# Gravitational Time Dilation

DW
pmb_phy said:
...$$\int \bold g_{inc} \bullet d\bold s = -4\pi G M_{inc}$$...
...$$\Phi(r){<} = -\frac{Mr^2}{2R^3} + C$$...
...$$\Phi(r)_{<} = -\frac{Mr^2}{2R^3} -\frac{3GM}{2R}$$...
Corrections:
$$\int \bold g_{inc} \bullet d\bold a = -4\pi G M_{inc}$$
$$\Phi(r)_{<} = -\frac{GMr^2}{2R^3} + C$$
$$\Phi(r)_{<} = -\frac{GMr^2}{2R^3} -\frac{3GM}{2R}$$

russ_watters
Mentor
Chronos said:
Gack! Remember once you reach the center of earth [or mars] the gravitational potential is exactly.. zero.
That's gravitational potential energy you are talking about. Not the field strength (as I understand it "gravitational potential" is the field strength).

DW
russ_watters said:
That's gravitational potential energy you are talking about. Not the field strength (as I understand it "gravitational potential" is the field strength).
Neither the gravitational potential, nor the gravitational potential energy which is proportional to that are zero at the center when as in this case the zero point is taken to be at infinity.

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pervect
Staff Emeritus
russ_watters said:
That's gravitational potential energy you are talking about. Not the field strength (as I understand it "gravitational potential" is the field strength).
The quantity $$\Phi$$ is referred to in my text as just "The Newtonian Potential". See MTW, "Gravitation", pg 445,1073 and elsewhere. It's equal to the Newtonian gravitational potential energy per unit mass. It has the additional requirement that it is zero at infinity, so it doesn't have the same degree of freedom to add a scalar quantity to it that potential energy does in classical mechanics. Hence the confusion about the value of the potential in the center of a mass. Classically, you could set the potential energy at the center of the mass to zero, and to a positive value at infinity. But here we require the potential at infinity to be zero.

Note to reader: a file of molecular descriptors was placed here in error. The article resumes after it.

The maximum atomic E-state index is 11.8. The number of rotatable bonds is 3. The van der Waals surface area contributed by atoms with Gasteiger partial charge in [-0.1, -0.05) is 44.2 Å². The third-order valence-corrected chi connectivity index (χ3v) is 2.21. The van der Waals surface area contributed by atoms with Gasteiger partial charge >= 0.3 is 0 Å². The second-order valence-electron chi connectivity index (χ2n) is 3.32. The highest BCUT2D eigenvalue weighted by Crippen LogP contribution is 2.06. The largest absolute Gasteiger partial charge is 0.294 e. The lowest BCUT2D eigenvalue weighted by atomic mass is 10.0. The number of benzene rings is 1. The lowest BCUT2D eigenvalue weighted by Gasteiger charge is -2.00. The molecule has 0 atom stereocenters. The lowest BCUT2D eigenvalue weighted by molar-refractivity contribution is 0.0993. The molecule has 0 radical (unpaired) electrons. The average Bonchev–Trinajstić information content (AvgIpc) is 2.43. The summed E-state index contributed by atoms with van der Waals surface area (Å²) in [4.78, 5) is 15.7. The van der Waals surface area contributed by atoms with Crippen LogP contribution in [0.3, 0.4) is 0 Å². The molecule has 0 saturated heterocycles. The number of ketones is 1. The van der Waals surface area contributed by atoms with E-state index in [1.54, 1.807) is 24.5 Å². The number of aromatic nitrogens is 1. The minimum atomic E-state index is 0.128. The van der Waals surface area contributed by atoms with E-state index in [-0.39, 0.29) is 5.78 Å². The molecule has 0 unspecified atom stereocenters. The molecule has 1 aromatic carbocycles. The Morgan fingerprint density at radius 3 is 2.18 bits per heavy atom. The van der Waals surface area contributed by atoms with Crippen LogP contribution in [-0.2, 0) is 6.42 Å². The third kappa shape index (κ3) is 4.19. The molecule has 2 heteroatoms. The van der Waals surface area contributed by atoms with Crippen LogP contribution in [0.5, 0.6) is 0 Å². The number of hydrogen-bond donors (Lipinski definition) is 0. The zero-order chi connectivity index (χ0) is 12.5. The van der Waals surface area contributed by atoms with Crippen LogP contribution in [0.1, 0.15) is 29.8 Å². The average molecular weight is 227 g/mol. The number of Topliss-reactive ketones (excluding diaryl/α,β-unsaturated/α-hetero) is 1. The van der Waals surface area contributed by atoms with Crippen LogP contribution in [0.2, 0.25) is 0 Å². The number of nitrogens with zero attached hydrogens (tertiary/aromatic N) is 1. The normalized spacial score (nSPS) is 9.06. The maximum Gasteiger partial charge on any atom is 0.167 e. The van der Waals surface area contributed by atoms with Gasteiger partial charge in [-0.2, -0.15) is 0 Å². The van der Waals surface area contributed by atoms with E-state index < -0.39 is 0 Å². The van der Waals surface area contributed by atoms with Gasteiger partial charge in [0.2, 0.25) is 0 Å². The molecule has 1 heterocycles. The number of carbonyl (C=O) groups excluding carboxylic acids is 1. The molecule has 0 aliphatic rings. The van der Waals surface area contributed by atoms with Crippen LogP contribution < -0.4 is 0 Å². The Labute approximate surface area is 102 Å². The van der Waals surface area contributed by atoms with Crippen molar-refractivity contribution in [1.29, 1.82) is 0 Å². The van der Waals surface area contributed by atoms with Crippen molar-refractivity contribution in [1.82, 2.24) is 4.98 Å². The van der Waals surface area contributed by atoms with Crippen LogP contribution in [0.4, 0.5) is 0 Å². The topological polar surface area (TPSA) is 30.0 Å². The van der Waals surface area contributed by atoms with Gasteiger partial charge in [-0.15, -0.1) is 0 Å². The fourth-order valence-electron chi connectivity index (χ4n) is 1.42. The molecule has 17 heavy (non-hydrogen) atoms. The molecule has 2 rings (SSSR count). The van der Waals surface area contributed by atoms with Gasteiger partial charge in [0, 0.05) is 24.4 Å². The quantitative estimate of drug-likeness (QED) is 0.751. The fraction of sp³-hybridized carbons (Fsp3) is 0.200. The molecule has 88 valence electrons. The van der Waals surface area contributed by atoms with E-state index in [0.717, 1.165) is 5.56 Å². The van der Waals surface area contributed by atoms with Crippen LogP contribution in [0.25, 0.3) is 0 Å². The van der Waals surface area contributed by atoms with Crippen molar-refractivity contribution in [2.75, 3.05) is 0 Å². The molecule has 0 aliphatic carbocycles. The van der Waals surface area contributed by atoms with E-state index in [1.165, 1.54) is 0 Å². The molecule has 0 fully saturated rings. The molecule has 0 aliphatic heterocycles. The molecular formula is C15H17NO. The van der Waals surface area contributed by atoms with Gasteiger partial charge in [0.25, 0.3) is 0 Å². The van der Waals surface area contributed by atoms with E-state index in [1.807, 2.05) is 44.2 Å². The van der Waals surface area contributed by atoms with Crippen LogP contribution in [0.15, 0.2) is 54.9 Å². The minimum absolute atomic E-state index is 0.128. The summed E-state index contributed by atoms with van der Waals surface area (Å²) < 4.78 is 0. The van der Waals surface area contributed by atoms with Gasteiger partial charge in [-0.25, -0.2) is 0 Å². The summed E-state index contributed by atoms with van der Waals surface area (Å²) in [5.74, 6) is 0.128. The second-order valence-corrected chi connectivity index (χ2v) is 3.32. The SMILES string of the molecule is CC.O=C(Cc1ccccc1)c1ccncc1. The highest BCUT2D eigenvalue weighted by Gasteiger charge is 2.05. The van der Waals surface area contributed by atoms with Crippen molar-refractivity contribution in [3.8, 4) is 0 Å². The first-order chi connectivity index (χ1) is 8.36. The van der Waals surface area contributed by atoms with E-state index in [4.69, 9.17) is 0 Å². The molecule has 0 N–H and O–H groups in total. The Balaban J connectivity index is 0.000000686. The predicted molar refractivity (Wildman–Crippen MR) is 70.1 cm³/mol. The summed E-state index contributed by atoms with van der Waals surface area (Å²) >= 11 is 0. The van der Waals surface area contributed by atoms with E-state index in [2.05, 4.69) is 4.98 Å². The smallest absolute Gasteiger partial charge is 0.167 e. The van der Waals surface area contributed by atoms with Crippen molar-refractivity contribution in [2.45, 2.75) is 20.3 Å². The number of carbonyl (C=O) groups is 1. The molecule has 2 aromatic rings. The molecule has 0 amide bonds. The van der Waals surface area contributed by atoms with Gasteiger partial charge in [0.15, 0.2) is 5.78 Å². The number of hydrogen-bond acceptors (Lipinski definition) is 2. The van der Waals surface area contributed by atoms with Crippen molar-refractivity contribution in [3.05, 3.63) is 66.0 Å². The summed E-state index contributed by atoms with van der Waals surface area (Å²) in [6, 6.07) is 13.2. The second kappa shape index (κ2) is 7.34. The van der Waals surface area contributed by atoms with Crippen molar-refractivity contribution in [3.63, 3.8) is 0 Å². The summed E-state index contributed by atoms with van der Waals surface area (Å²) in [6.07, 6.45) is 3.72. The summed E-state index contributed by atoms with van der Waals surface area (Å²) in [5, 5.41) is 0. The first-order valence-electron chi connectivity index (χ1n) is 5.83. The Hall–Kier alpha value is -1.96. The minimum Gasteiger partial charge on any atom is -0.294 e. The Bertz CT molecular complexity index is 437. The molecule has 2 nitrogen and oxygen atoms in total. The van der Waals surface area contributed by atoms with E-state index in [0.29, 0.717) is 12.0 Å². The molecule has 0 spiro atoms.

It's useful in general relativity in the weak field limit, in spite of its name.

In the literature of PPN formalism, $$-\Phi$$ is traditionally called U (MTW, pg 1073), though it's called by the more-difficult-to-type $$\Phi$$ elsewhere in the book.

Hi to All,

I want to know the gravitational time dilation on Jupiter. I saw the equation for it but I'm not sure what the value of "to" is. I'm looking for "t" on the surface is "to" the time at the center of jupiter? If I set "to" to 1, "t" is bigger, indicating a gain of time rather than a loss.